News and Tribune

February 20, 2013

Clarksville school board reviews New Tech options

By JEROD CLAPP
jerod.clapp@newsandtribune.com

CLARKSVILLE — Options for housing a New Tech facility while renovating and expanding current schools in the district were discussed at the Clarksville Community Schools Board of Trustees meeting Tuesday, but more iterations of the plan are coming next month.

Several options in a feasibility study for New Tech — a project-based learning model for schools — and traditional school models were presented by George Link, a representative with VPS Architecture. After reviewing them, the board requested he come back for another meeting on March 12 with two more options that included renovating the middle school and the addition of pre-kindergarten programs.

With the options the board wants to see, Superintendent Kim Knott said she didn’t expect the total cost of school renovations, expansions and New Tech facilities to cost more than $30 million over a series of phases through several years.

To start, the district would open New Tech only to freshmen and continue the program through those students’ senior year, allowing a new freshman class each year thereafter. 

Bill Wilson, board president, said with declining student enrollment and turning away kindergartners and pre-kindergarten students because of capacity issues, expansion in those areas are a golden opportunity for the district.

“We are now at a point in our history, which is very rare in my opinion, we have the potential to do that and turn things around,” Wilson said. “... We have the potential of capturing both ends of the spectrum and turning things around. We would be crazy not to try to do that.”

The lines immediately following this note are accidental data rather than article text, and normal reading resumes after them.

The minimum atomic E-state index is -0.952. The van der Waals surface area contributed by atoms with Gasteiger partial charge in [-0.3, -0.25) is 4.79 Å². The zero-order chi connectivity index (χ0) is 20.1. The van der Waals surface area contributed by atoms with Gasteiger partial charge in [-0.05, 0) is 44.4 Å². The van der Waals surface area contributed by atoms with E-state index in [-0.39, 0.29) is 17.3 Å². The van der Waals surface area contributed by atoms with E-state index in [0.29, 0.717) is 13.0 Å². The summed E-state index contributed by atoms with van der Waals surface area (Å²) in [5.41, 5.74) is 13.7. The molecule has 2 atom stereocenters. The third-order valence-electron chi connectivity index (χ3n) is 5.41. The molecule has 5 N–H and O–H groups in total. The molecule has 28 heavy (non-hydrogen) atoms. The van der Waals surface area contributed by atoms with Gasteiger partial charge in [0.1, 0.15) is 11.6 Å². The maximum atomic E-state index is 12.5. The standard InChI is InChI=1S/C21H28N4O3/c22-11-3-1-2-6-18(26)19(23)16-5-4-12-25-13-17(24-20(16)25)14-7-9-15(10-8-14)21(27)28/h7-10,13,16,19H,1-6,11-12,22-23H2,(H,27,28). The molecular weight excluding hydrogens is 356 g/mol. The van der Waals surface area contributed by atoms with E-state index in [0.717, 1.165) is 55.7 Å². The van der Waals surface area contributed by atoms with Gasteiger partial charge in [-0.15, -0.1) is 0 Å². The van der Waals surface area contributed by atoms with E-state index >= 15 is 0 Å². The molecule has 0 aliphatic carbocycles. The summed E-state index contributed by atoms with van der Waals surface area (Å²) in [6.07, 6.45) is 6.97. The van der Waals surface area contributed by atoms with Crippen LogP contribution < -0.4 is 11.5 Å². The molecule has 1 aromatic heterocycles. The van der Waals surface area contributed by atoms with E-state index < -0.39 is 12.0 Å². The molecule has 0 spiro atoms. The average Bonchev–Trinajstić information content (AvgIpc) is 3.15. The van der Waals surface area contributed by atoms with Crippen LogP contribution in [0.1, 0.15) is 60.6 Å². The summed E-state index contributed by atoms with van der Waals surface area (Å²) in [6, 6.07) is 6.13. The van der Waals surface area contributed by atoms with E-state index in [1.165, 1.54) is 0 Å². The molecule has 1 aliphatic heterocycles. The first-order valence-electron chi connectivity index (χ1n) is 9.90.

The options the board reviewed included keeping current facilities open, housing New Tech courses in the middle school with expansion and upgrades, as well as closing the middle school altogether.

Doug Wacker, board member, said he didn’t like the idea of housing the New Tech courses in the middle school because he didn’t think it would be attractive to students and parents.

“I think New Tech needs to have its own identity,” Wacker said. “I wouldn’t be a fan of putting it in this building, even with the extra space. If we’re going to look to attract students, I don’t think students from New Albany, Sellersburg or Jeffersonville want to come to a New Tech that quite honestly [is housed in a building that has been] known as the middle school since 1967.”

But Link told the board that keeping the middle school open isn’t an inexpensive option — he said renovations to the building to bring it up to current code could cost $16-18 million, not including expansion and updating of the other schools in the district.

Knott said though it’s not cheap to keep the school open, she thinks it’s the best option for the district and best use of taxpayer dollars.

She said it’s possible for the district to use bonds for one or more project phases at a time and still keep tax rates neutral relative to what they’re paying on bonds for Clarksville High School’s renovation, which the district will pay off in 2016.

She said she’d like to expand New Tech options throughout the K-12 spectrum. 

“Clearly, if we could run in the future... a traditional k-12 and a project-based k-12, that to me would be optimal to all the constituents we want to serve, our own constituents and those coming in from the outside,” Knott said. “Why couldn’t we open a pre-k? We could, and we’re turning people away in pre-k now.”

But Jim Bemiss, board member, said whatever the district decides, the options can’t increase the amount of traffic in the area because it’s difficult enough as it is to navigate when school starts and ends.

Link said whatever the district decides, the first phase will hurt the district’s wallet the most, but it should get easier after it’s completed.

“The first phase is going to be the most expensive phase just bringing [the middle school] up to current energy codes... then the subsequent phases after that will be lest expensive because you’re already spent the money on the roof and everything else,” he said.